Air New Zealand turns to 3D printing to manufacture its own aircraft interior parts

Image credit:

Air New Zealand, the country’s national passenger airline, has stepped into the world of 3D printing by successfully producing 3D printed components for its Business Premier Cabins.

Image credit:
Image credit:

The airliner has teamed up with Auckland University of Technology to manufacture the fold down cocktail trays – which form part of its award winning Business Premier seat – by utilising additive layer manufacturing technology, commonly known as 3D printing.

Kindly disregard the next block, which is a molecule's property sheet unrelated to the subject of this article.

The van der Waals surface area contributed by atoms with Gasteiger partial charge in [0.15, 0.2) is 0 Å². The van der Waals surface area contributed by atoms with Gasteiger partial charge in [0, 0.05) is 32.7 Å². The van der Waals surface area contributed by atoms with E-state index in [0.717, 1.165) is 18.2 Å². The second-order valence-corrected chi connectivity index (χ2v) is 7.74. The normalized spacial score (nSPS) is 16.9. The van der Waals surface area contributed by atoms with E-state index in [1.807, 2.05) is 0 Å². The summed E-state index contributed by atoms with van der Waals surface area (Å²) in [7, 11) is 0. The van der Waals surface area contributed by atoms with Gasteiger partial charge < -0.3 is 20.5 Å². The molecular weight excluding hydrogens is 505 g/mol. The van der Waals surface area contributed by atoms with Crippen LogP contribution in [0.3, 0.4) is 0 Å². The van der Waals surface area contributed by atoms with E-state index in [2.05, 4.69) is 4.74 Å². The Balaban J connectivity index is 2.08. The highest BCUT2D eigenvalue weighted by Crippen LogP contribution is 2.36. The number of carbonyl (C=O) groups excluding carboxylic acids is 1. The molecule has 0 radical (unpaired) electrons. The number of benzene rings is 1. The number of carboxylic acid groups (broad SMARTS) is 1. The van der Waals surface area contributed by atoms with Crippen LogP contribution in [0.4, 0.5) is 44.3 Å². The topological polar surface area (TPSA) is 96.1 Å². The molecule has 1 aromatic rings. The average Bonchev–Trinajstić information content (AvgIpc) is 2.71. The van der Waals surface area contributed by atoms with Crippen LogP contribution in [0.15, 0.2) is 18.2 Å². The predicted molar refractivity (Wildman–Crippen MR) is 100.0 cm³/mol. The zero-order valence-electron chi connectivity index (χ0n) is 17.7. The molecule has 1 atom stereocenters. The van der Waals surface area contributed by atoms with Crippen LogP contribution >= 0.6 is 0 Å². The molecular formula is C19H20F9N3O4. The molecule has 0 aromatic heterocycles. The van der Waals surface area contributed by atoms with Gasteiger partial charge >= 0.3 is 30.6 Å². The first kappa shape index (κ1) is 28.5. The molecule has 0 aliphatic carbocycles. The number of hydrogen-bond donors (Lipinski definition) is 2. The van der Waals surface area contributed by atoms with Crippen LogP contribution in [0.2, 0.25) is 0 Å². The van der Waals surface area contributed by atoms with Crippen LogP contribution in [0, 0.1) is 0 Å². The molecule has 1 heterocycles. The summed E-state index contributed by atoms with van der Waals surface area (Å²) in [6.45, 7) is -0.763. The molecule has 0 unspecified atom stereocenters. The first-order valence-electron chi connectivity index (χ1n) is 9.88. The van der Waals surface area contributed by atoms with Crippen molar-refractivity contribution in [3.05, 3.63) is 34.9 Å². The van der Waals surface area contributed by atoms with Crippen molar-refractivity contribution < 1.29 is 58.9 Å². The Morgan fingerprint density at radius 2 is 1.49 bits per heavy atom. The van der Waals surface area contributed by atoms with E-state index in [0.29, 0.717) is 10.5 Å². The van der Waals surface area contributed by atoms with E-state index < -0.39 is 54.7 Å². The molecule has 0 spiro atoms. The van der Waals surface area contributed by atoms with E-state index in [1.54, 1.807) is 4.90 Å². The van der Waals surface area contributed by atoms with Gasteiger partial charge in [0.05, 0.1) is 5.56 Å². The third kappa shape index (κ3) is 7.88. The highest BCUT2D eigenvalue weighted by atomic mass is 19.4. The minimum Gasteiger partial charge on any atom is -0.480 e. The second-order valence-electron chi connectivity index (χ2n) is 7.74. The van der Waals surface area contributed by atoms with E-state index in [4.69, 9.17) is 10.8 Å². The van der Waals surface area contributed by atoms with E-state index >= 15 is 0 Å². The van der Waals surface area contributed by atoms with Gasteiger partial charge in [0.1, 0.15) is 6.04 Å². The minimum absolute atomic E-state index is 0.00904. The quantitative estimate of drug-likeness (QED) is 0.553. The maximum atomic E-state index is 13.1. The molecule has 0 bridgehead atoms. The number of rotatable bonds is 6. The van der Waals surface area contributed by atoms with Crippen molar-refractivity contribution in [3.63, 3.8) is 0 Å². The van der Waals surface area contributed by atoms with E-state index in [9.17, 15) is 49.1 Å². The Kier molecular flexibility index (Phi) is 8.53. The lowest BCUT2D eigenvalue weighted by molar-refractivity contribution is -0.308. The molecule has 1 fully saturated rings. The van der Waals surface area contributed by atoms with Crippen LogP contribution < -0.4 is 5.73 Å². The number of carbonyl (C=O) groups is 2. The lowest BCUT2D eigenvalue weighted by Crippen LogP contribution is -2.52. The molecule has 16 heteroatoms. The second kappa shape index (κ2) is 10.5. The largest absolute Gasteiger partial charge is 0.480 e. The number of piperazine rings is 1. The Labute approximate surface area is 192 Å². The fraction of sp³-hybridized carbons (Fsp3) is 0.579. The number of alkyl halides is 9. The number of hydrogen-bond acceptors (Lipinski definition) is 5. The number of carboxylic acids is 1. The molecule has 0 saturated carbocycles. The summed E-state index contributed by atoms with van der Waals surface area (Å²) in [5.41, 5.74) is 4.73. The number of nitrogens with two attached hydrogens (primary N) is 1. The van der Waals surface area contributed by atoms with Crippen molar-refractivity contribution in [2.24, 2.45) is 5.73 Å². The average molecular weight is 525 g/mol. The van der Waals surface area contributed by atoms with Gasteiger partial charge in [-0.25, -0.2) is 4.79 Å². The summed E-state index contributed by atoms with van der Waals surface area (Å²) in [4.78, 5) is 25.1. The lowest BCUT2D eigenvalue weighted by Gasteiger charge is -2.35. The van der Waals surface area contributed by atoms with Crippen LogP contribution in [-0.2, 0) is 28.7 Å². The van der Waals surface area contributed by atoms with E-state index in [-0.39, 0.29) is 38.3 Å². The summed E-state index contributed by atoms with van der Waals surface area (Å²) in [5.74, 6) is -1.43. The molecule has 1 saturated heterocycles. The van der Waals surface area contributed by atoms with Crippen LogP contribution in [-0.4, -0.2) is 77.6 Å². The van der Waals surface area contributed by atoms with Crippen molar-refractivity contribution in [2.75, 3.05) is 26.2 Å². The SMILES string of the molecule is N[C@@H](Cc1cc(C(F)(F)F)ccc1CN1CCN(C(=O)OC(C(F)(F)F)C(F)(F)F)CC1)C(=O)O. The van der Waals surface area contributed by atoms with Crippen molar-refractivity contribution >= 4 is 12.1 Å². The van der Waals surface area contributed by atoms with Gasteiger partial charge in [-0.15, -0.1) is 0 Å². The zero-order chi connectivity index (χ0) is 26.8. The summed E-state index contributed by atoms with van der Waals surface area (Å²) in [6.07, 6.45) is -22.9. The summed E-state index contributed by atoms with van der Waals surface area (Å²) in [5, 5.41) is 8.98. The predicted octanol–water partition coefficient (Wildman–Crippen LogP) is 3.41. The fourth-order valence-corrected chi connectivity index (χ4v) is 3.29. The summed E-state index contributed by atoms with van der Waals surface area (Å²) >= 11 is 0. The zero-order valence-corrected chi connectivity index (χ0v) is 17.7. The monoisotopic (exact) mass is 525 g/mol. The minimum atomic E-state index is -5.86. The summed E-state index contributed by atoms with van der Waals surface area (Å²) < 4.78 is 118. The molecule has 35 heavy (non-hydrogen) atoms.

The company’s Chief Operations Officer Bruce Barton said the move to turn to 3D printing was one of many innovative initiatives that Air New Zealand was considering to incorporate into its operations.

He said the company was also exploring opportunities to introduce further 3D printed components.

“Aircraft interiors are made up of tens of thousands of parts. Not only can’t we hold stock of every replacement part we might need, we often only require a small number of units which can be really expensive to produce using traditional manufacturing methods and can involve frustrating delays while a replacement part is delivered,” Mr Parton said.

“A big advantage of 3D printing is that it allows us to make cost-effective lightweight parts ourselves, and to do so quickly without compromising on safety, strength or durability.”

According to him, the company is hoping to install the 3D printed cocktail trays on aircraft in the coming week, pending final regulatory approval.